The 8th Amendment of the Constitution means that abortion is illegal in Ireland with the exception if the life of the mother is at risk.

Speaking to RTÉ LifeStyle on reflection of the show, host Claire Byrne said their aim was to host "an informative and calm debate where everyone felt comfortable to give their views and personal experience on a deeply emotive issue."

The debate featured deeply personal stories from women on both sides of the debate on the process and feelings around abortion.

"The show should always be a place where people can talk freely and explore the topics that impact their lives." Claire added, saying that "the feedback on the night from contributors was that it was an informative and respectful debate."

Claire opened the debate by talking to Lucy, who had an abortion last year. Lucy [no surname was given on the programme] described the circumstances behind making that decision. 

"Last year I fell pregnant in I think it was about May. It was completely unplanned and I spent about two weeks thinking about whether or not I could raise a baby and be a mother." 

"I came to the decision after much thought that I was not prepared or ready to be a mother. And decided the best option for me and the best choice I could make would be to have an abortion."

Unfortunately because of the 8th Amendment, I couldn't have one in Ireland. So I had to stay pregnant for five weeks and wake up every day knowing I was pregnant before I could travel over to England and have an abortion."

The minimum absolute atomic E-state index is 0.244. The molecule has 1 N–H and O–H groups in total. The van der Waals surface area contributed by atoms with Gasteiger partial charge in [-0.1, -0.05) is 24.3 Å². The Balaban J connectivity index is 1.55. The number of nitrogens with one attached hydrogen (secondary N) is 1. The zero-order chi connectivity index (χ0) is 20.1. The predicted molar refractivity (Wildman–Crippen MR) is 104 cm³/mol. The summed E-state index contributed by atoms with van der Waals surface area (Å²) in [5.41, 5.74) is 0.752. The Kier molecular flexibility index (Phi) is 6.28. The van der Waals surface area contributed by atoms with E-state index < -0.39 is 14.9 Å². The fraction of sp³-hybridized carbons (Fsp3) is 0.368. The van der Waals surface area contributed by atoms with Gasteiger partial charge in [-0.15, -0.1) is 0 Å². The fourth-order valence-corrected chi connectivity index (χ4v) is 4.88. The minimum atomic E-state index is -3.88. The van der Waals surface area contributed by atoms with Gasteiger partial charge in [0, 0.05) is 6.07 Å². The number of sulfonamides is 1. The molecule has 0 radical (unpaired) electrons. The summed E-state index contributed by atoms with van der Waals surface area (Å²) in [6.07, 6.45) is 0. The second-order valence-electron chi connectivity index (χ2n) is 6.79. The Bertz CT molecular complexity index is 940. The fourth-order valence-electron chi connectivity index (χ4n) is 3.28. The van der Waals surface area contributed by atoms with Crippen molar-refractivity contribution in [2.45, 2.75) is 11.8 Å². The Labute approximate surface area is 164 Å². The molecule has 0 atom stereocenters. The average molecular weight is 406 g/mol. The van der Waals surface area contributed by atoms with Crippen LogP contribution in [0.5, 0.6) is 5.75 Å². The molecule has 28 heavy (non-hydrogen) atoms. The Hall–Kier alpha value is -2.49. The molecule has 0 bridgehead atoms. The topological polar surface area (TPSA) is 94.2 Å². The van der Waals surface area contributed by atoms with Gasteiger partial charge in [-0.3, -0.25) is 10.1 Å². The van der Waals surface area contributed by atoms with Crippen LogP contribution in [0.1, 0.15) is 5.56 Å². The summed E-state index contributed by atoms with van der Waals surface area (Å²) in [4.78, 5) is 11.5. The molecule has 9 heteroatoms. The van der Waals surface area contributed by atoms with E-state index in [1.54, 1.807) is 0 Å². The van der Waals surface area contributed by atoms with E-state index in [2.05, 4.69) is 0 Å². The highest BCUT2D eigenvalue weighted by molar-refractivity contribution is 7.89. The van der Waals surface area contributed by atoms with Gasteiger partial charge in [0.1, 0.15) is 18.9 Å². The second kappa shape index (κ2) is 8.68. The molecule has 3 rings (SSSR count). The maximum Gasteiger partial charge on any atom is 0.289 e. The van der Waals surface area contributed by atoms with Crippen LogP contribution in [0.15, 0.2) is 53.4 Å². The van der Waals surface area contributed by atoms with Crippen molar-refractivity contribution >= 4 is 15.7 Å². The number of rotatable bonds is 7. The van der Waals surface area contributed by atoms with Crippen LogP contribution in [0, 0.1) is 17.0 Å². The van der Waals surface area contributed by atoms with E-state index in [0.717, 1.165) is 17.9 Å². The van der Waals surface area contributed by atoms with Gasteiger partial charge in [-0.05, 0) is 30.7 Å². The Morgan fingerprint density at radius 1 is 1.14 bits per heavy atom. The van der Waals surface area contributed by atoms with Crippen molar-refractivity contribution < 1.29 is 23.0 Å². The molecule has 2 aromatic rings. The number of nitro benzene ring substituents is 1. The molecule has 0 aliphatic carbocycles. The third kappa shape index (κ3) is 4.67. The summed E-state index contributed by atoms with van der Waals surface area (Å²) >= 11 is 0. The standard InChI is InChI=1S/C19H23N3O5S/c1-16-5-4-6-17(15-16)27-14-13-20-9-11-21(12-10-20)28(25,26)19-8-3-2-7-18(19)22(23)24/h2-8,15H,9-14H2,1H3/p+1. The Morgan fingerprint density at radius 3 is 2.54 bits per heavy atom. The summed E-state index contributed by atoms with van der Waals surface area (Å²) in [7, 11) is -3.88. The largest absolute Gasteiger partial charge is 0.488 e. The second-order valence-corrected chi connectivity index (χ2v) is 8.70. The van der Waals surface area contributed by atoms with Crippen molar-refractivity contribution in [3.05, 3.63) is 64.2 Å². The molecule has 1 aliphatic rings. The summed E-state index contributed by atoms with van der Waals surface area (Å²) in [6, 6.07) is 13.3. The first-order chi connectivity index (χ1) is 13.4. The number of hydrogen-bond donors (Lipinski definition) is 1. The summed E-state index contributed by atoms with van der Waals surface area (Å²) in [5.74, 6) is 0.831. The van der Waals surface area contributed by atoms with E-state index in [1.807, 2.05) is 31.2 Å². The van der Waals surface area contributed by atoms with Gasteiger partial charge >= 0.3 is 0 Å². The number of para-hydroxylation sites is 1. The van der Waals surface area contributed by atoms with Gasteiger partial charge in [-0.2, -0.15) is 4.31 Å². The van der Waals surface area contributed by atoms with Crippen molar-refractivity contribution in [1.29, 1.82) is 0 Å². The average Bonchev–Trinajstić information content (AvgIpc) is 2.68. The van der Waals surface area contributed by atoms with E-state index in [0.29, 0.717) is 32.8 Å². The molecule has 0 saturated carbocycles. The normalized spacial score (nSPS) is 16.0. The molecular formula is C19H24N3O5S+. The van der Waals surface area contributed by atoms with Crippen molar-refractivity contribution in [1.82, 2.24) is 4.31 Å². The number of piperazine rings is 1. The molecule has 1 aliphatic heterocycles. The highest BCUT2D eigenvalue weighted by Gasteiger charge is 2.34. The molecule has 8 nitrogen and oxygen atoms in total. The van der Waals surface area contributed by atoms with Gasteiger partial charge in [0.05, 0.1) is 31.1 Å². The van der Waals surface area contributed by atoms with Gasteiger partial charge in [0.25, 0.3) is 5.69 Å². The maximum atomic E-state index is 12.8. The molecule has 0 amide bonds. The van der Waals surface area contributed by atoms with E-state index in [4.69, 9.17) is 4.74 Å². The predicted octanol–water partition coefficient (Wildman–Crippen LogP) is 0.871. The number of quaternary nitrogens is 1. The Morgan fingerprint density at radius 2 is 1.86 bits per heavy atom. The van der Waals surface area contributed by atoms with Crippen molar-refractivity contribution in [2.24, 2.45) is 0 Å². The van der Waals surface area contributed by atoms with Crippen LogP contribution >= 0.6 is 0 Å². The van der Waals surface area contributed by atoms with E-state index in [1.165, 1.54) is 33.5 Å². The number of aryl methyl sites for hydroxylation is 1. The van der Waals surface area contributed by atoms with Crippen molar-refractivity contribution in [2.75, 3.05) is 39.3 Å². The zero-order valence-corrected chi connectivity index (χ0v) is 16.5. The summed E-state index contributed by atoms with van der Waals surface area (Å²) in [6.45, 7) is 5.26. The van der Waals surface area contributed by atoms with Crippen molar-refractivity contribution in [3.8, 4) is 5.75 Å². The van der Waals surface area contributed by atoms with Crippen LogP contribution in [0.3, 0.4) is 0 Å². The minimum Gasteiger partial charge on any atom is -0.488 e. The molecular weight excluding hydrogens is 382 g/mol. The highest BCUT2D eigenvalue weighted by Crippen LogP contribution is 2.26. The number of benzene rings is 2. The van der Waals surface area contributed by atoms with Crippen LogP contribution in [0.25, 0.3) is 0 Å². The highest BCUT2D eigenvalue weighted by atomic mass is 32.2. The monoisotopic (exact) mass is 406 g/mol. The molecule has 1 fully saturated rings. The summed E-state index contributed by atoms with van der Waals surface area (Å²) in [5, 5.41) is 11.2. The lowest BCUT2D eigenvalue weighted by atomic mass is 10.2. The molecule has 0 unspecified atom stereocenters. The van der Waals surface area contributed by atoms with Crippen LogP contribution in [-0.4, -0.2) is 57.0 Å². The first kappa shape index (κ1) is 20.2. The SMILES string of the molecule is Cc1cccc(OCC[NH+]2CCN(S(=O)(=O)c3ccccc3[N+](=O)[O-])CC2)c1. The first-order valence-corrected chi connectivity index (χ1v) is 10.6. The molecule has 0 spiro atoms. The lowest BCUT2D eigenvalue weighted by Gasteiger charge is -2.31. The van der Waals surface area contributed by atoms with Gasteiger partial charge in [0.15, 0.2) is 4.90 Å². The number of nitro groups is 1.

"I didn't talk about it for about six or seven months afterwards" Lucy added, "because I was so afraid of people finding out, what I had done, what I went through and I was afraid of being judged because of the stigma that surrounds it in Ireland..."

Joining Claire was Dr Rhona Mahony, the Master of National Maternity Hospital Holles Street, and along  Liz McDermott, solicitor and mother.

Lucy went on to describe how she dealt with it in her own head until the Repeal project jumpers came about, where she felt an "overwhelmingly sense of solidarity" from people she didn't know, who supported her right to choose.

Another contributor Mary [again no surname given] made a different decision after a crisis pregnancy, almost three years ago. In her second year at the University of Limerick, she fell pregnant and admitted at the time she wasn't prepared at all, with her first thought being abortion.

"If the 8th Amendmant hadn't been in place, if I just drove 15 minutes down the road to a hospital to end the life of my baby in the name of 'Choice', my life would be very different. But now I have a two and a half year old little girl. She wasn't the choice, she's a person."

"No one thinks rationally when the situation is unplanned." Mary added. "When you're in college, what am I going to do? How am I going to manage? What supports do I have?

Claire was joined by Dr Rhona Mahony, the Master of National Maternity Hospital Holles Street, and Liz McDermott, a solicitor and mother. Throughout the debate, both sides were given the opportunity to discuss their concerns.

In response to Claire Byrne Live, Twitter was alight with commentary using the hashtag #cblive:

The Claire Byrne Live poll found that 66% of people would like a referendum on abortion, with 22% saying no, and 12% remaining undecided.

The Claire Bryne Live show continues next Monday on RTÉ One. To watch the full episode of Claire Byrne Live discussing the 8th Amendment, watch on RTE Player here.